With a history stretching back over 400 years, kabuki theater form has a vast repertoire that is still performed, ranging from antique pieces that are hundreds of years old right up to brand new theatrical experiments. It is a popular theatre that always reflected the tastes and fashions of the townspeople. Retaining the distinctive characteristics of the previous buildings, the new Kabukiza Theatre inherits the history and the visual setting of its forebear with its strong cultural presence.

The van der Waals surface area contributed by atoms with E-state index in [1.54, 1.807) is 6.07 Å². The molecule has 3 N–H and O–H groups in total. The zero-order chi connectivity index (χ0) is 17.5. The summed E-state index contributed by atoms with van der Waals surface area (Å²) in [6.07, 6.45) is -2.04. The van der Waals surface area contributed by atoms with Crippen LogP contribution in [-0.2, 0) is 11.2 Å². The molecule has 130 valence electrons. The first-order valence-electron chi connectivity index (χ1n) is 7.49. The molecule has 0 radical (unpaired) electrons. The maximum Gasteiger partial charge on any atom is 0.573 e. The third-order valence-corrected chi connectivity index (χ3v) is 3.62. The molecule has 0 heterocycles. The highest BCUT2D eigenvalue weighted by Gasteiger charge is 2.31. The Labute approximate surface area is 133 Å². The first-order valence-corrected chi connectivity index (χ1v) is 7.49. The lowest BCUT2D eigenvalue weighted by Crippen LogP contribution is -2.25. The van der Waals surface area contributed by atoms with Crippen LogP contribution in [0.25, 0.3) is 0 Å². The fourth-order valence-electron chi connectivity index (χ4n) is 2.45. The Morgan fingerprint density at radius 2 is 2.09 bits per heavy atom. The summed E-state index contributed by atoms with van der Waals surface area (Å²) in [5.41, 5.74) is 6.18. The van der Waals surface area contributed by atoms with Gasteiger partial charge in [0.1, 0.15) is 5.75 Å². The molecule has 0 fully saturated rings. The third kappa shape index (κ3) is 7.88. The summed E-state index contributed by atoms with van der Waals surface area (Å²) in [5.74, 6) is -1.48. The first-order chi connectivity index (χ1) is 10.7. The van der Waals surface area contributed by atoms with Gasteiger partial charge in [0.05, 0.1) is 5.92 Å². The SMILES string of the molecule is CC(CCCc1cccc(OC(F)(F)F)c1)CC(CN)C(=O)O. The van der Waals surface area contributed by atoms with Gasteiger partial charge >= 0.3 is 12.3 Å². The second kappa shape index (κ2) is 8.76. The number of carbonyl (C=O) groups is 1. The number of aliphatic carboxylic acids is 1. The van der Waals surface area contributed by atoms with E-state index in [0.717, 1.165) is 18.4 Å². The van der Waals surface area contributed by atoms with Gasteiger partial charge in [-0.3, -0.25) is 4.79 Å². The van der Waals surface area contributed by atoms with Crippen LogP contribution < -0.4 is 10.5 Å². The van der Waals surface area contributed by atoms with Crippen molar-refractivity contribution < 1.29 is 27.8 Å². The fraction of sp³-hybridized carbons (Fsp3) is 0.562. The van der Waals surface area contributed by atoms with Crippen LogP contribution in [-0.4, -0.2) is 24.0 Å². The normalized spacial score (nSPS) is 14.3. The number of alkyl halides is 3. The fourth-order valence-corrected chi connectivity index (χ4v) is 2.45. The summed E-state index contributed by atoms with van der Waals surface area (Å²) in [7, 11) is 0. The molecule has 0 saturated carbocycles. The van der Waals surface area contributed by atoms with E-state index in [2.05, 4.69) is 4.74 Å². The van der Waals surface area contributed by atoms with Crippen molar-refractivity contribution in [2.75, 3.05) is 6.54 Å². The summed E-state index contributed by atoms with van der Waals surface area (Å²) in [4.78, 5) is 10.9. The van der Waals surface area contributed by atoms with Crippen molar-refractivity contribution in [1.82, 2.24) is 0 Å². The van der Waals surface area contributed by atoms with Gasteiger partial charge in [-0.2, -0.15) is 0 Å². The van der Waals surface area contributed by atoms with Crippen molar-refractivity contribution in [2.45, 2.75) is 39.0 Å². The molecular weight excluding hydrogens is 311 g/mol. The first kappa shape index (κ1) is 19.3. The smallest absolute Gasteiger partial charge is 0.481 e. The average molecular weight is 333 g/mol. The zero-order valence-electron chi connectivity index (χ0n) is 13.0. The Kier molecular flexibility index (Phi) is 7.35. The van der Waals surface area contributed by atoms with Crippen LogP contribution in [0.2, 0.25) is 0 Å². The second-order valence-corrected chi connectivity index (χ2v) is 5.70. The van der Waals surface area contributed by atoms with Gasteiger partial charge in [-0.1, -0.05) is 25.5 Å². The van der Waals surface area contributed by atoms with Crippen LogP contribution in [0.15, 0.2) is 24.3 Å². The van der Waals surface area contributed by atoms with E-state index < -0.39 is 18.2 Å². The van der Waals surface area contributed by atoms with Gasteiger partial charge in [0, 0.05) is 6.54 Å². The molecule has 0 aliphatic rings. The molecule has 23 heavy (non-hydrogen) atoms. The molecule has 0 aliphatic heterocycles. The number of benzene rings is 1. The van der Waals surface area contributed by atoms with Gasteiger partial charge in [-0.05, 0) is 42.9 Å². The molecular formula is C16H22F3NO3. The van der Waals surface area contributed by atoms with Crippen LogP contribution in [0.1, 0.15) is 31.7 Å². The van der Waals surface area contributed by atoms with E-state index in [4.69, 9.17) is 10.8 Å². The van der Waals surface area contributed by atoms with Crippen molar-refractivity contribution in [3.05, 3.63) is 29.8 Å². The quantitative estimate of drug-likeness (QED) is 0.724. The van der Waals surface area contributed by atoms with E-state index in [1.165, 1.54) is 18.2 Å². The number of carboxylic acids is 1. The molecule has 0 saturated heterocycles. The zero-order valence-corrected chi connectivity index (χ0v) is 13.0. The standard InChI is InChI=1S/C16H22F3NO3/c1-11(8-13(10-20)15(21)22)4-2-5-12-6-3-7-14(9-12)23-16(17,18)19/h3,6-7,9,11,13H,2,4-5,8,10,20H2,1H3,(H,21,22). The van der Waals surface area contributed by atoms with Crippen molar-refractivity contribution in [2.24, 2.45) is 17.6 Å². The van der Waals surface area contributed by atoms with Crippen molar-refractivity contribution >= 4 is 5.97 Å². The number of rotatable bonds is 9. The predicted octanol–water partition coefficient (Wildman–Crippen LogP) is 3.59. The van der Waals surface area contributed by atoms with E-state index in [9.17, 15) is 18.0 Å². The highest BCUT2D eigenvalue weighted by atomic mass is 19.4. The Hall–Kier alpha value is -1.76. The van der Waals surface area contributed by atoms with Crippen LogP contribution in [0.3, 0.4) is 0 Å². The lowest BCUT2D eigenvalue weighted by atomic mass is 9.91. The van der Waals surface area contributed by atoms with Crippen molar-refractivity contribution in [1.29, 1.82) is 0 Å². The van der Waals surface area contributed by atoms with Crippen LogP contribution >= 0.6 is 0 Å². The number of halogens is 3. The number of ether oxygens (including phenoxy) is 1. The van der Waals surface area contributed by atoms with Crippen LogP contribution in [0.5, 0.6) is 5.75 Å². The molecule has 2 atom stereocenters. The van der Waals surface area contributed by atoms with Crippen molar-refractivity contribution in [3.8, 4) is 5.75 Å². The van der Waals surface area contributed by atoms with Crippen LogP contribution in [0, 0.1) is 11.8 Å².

Hiroshige’s image depicts Saruwaka-machi, a small area northeast of Buddhist temple Sensōji that was by the late Edo period firmly established as the city’s theater district. It was home not only to the three great kabuki playhouses of Edo—the Nakamura-za, Ichimura-za, and Morita-za (also known as the Kawarazaki-za)—but also major bunraku puppet theaters like the Satsuma-za and Yūki-za.